Fletcher offers something different, but Warnock’s reluctance to hand him a first senior start since mid-September suggests physical frailties still exist. A degree of caution is understandable in the current climate – Yannick Bolasie’s breakdown last Thursday will only make the Boro boss even more risk-averse – but if Fletcher is fit enough to take up a place on the substitutes’ bench, the time has surely come to try him from the start. Admittedly, there would be risks. But given Boro’s chronic lack of a cutting edge at the weekend, Fletcher has to be in pole position to lead the line against Huddersfield tomorrow night.

“You wonder ‘Is there something I can do or try something else to kick-start it’,” mused Warnock on Saturday night, suggesting he was thinking exactly the same thing. “You never know, I might come up with something.”

He needs to because a promotion push that was still gathering pace as recently as the start of January is in danger of flatlining terminally.

Boro’s defensive issues are still not resolved either, with Dael Fry’s ongoing absence having exposed a lack of cover at centre-half. Grant Hall’s return should help – like Fletcher, he must have a good chance of starting tomorrow – as Dijksteel did not look comfortable at all during Saturday’s game.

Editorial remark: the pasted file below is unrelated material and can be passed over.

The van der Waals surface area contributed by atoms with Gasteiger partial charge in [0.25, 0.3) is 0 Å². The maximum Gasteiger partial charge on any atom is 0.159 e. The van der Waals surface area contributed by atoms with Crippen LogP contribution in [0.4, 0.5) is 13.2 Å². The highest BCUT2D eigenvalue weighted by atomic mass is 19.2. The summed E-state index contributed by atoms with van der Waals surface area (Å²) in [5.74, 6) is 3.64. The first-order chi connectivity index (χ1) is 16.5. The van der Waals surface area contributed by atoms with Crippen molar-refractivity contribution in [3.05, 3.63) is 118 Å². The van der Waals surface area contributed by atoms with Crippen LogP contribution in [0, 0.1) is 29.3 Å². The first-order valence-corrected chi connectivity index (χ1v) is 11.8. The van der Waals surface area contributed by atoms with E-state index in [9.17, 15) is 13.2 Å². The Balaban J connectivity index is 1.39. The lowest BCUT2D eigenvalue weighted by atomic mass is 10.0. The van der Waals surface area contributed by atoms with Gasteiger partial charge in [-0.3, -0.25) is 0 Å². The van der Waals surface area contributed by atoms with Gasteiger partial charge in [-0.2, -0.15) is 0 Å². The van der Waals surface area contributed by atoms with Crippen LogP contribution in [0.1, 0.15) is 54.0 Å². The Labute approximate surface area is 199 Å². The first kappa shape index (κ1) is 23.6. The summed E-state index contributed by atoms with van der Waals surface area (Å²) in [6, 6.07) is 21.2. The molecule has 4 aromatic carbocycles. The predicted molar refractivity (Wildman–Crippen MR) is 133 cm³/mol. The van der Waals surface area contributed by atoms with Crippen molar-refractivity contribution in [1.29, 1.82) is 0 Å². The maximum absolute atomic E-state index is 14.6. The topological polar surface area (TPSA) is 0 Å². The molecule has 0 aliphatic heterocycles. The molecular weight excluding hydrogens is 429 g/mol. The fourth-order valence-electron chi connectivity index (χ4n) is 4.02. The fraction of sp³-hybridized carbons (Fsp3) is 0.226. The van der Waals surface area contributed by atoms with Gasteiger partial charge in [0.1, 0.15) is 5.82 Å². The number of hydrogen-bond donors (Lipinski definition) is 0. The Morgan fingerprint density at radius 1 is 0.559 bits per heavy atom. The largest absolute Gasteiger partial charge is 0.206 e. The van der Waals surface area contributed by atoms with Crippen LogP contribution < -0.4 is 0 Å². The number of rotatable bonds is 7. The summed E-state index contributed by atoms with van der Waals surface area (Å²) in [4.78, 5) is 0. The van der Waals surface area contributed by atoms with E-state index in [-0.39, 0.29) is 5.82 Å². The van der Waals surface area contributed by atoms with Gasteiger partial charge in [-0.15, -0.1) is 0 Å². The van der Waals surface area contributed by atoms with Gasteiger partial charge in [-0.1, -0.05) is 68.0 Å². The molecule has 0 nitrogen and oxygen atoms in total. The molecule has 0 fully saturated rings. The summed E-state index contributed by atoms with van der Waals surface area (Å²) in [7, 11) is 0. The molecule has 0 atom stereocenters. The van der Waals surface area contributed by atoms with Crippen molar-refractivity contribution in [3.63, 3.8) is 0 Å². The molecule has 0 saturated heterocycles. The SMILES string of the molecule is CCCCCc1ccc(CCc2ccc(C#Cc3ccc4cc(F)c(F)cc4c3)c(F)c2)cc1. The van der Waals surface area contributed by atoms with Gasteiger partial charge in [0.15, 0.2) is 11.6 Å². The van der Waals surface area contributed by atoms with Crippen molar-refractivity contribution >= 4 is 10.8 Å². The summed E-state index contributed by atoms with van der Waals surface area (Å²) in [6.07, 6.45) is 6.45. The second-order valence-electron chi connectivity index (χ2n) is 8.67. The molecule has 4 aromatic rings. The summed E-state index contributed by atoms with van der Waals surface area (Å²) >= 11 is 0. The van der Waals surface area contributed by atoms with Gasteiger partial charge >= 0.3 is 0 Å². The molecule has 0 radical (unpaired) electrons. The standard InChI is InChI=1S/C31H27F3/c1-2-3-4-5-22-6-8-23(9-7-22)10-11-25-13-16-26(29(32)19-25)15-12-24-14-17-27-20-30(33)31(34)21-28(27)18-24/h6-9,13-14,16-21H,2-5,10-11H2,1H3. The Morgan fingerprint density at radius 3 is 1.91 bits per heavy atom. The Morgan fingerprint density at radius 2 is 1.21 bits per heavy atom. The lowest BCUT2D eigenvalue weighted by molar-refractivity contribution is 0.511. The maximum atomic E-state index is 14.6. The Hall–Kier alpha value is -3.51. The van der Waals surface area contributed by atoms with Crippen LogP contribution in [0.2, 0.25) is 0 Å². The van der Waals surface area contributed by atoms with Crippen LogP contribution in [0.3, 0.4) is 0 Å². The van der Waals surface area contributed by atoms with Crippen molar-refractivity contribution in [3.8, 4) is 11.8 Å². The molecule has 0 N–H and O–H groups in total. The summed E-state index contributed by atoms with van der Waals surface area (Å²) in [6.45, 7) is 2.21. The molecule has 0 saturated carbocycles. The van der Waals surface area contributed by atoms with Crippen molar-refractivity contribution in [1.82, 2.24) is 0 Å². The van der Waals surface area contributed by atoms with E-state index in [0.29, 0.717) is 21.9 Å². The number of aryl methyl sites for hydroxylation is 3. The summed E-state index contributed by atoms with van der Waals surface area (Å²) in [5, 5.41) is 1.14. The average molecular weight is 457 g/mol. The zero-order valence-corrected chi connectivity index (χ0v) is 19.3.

“We miss Dael’s assurance,” admitted Warnock. “Dijksteel is trying hard, but that’s not his position really is it?”

It didn’t look that way at the weekend as a defence that has now shipped two or more goals in four of its last nine matches creaked repeatedly before the break.

Derby opened the scoring in alarmingly facile fashion, with a tangle between Marcus Bettinelli and Darnell Fisher enabling Lee Buchanan to nod Martyn Waghorn’s corner back across goal for Lee Gregory to head home from close range.

The Rams doubled their lead shortly after the half-hour mark, with Gregory laying the ball off for Kazim-Richards to lash a superb long-range strike past Bettinelli. The Boro goalkeeper might feel he should have done better given that Kazim-Richards’ strike was pretty much at him, although the pace of the shot provided a fair degree of mitigation.

Boro had shown nothing as an attacking force at that stage, but they got themselves back into it on the stroke of half-time as Neeskens Kebano opened his account following his deadline-day move from Fulham.

Marc Bola’s long-range shot was somewhat fortuitously deflected into Kebano’s path, and the Fulham loanee dispatched a clinical low finish past David Marshall.

The visitors dominated possession in the second half, with Derby’s defenders dropping deeper and deeper as they conceded a flurry of late free-kicks, but failed to seriously test Marshall on a single occasion.

Nathaniel Mendez-Laing, making his debut as a 65th-minute substitute, threatened with a couple of shots that were either blocked or flew off target, but despite finishing with a host of attacking players on the field, Boro’s limitations in the final third were glaringly apparent once again.

“Up front, we were like a damp squib,” admitted Warnock. “There was nothing at all happening up front.

"It’s difficult. I thought we kept on trying and had a lot of possession. We made changes in the second half and I thought we dominated it, without really threatening.

“Mendez might have had an opportunity, Paddy’s (McNair) free-kick, Grant was a whisker away from heading that in.

"We need something to drop for us in games like that, but we’ve got to make our own luck at times and we’re not doing that.”